White Hat Hackers (and How They Differ From Black Hat, Grey Hat, and Red Hat Ones)
Table of contents
- What is a white hat hacker?
- What are some other types of hackers?
- Black hat hackers
- Grey hat hackers
- Red hat hackers
- How to become a white hat hacker?
- White hat hacker certification
- White hat hacker background
- Famous white hat hackers
Hackers are one of the most vicious species inhabiting cyberspace. They can break into your computer systems, access your data, and misuse it to put you in jeopardy. But not all of them are on the same team. While some hackers may pose a threat to your data, ‘white hat’ hackers find the loopholes in security systems and fix them up to protect organizations.
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Let’s check out what kind of hackers exist and see how you can keep yourself secure from them.
What is a white hat hacker?
A white hat hacker is hired to break into computer networks with the aim of finding loopholes or flaws in cybersecurity systems that other hackers could potentially misuse.
A cyberattack is simulated so it is similar to how a malicious hacker would behave. This way all the vulnerabilities are identified and then fixed.
Here’s everything white hat hackers are expected to do when hired by an organization:
- Identify threats from Open Ports
In the absence of a proper cybersecurity system, open ports can let hackers easily enter your system. White hat hackers scan these ports via third-party tools and recommend measures to make them safe against breaches.
- Analyse patch installations
Threat actors can easily exploit patch installations. The white hats analyse them closely to minimize the threat.
- Employ social engineering
They often put social engineering methods in place to collect certain information. This way, they identify the steps hackers could take to access your system, then protect you against them.
- Evaluate honeypots and firewall systems
White hat hackers also identify the weak points of the honeypot systems you have already set up. They try to find methods to evade firewalls, IDS, IPS, or honeypots so that they can put measures in place to prevent anyone else from doing the same.
- Protect networks
They try to recognize network-related security loopholes by performing network sniffing and hijacking your web servers.
What are some other types of hackers?
Hackers can be good, evil, and everything in between. Let’s look at the different types they can be classified as, depending on the side they take.
Black hat hackers
A black hat hacker breaks into computer systems, steals important data, and manipulates or destroys entire systems. At times, they write malware that helps them break into these systems. The law ranks them as criminals who conduct hacking for evil reasons — usually to harm their victims.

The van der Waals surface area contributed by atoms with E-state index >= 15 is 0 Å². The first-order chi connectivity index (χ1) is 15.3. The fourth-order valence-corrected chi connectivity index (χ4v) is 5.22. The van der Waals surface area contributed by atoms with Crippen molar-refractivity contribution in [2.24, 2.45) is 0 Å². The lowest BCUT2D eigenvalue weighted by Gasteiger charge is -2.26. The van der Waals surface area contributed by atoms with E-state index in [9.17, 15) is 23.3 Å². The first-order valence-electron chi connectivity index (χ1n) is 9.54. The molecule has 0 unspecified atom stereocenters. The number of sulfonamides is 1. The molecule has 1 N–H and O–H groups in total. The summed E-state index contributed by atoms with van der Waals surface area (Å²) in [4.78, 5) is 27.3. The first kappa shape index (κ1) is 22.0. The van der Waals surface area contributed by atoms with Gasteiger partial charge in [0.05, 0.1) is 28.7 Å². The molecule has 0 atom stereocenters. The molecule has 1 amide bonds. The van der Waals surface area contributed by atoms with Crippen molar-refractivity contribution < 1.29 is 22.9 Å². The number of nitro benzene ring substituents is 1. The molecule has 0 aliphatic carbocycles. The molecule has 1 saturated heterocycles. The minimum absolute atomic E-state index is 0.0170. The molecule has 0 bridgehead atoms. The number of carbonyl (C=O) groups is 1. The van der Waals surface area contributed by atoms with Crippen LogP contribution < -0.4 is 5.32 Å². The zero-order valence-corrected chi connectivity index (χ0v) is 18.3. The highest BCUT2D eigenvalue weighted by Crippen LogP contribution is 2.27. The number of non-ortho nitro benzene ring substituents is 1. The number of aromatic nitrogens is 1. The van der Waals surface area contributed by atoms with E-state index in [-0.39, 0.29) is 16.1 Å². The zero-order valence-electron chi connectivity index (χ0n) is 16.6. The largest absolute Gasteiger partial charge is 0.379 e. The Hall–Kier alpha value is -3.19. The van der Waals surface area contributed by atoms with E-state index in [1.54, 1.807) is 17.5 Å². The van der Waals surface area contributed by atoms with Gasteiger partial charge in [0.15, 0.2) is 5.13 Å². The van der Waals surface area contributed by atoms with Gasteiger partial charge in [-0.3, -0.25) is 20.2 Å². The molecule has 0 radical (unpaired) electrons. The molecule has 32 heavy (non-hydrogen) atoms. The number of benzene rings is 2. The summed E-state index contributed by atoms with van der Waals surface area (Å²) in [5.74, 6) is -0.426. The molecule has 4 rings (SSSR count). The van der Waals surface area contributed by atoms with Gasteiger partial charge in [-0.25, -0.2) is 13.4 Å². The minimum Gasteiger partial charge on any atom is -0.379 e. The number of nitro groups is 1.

The idea of black and white hat hackers has a lot to do with old cowboy movies where the black hats would be the evil guys, and the white hats would be the good ones. This essentially means that white hat hackers always operate within the bounds of law while the black ones don't.
The difference could also be interpreted in terms of ethics where the white hat hackers act ethically and the black hat ones go the opposite way. But since morality is relative, the concept is better understood in terms of legality.
Grey hat hackers
The grey ones lie somewhere in between good and evil. They hack into the computer systems of large corporations, inform them of the breach, then demand a certain amount of money to undo the damage and prevent future violations. Organizations sometimes don’t cooperate, and this situation turns into blackmailing and eventually black hat hacking. While grey hat hackers may hide their actions behind noble goals, their actions are still unethical and prohibited by the law.
Red hat hackers
These are the positive characters of the Linux world, but the way they operate is slightly different. You can call them the vigilantes of cyberspace who directly fight black hat hackers by destroying their systems, and in extreme cases, making their devices inoperable. A red hat hacker usually does this by planting different viruses or through Denial of Service attacks.
How to become a white hat hacker?
Becoming a white hat hacker requires a specific set of expertise, which could be backed by a few certifications making things official. You could obtain a certificate from the EC Council, or other similar institutes. Other than that, all that matters is how capable you are and how much effort you put into your work.